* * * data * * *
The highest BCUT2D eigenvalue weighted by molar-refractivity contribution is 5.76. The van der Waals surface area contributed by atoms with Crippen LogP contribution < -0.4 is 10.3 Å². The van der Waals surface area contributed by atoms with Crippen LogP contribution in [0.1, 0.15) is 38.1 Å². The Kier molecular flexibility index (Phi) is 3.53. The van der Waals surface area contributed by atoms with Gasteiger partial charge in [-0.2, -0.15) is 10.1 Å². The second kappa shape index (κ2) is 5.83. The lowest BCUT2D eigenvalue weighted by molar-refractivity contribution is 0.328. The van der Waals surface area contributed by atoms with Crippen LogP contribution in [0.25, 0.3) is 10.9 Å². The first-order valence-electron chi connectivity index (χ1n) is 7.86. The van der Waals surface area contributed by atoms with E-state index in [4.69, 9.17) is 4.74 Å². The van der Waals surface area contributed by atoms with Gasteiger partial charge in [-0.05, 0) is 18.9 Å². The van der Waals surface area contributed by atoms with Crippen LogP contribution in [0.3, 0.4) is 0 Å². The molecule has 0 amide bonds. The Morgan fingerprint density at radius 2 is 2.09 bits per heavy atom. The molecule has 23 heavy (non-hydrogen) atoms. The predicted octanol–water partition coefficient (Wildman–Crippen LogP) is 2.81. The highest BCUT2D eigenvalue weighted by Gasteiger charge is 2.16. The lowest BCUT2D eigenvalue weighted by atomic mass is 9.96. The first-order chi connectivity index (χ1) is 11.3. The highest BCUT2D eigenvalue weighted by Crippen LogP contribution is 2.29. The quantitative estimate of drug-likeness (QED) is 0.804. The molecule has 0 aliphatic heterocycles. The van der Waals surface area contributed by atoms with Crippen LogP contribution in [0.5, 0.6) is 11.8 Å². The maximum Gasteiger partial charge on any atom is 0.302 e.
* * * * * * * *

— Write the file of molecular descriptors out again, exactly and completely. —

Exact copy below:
The highest BCUT2D eigenvalue weighted by molar-refractivity contribution is 5.76. The van der Waals surface area contributed by atoms with Crippen LogP contribution < -0.4 is 10.3 Å². The van der Waals surface area contributed by atoms with Crippen LogP contribution in [0.1, 0.15) is 38.1 Å². The Kier molecular flexibility index (Phi) is 3.53. The van der Waals surface area contributed by atoms with Gasteiger partial charge in [-0.2, -0.15) is 10.1 Å². The second kappa shape index (κ2) is 5.83. The lowest BCUT2D eigenvalue weighted by molar-refractivity contribution is 0.328. The van der Waals surface area contributed by atoms with Crippen LogP contribution in [0.25, 0.3) is 10.9 Å². The first-order valence-electron chi connectivity index (χ1n) is 7.86. The van der Waals surface area contributed by atoms with E-state index in [4.69, 9.17) is 4.74 Å². The van der Waals surface area contributed by atoms with Gasteiger partial charge in [-0.05, 0) is 18.9 Å². The van der Waals surface area contributed by atoms with Crippen LogP contribution in [0.3, 0.4) is 0 Å². The molecule has 0 amide bonds. The Morgan fingerprint density at radius 2 is 2.09 bits per heavy atom. The molecule has 23 heavy (non-hydrogen) atoms. The predicted octanol–water partition coefficient (Wildman–Crippen LogP) is 2.81. The highest BCUT2D eigenvalue weighted by Gasteiger charge is 2.16. The lowest BCUT2D eigenvalue weighted by atomic mass is 9.96. The first-order chi connectivity index (χ1) is 11.3. The highest BCUT2D eigenvalue weighted by Crippen LogP contribution is 2.29. The quantitative estimate of drug-likeness (QED) is 0.804. The molecule has 0 aliphatic heterocycles. The van der Waals surface area contributed by atoms with Crippen LogP contribution in [0.5, 0.6) is 11.8 Å². The maximum Gasteiger partial charge on any atom is 0.302 e.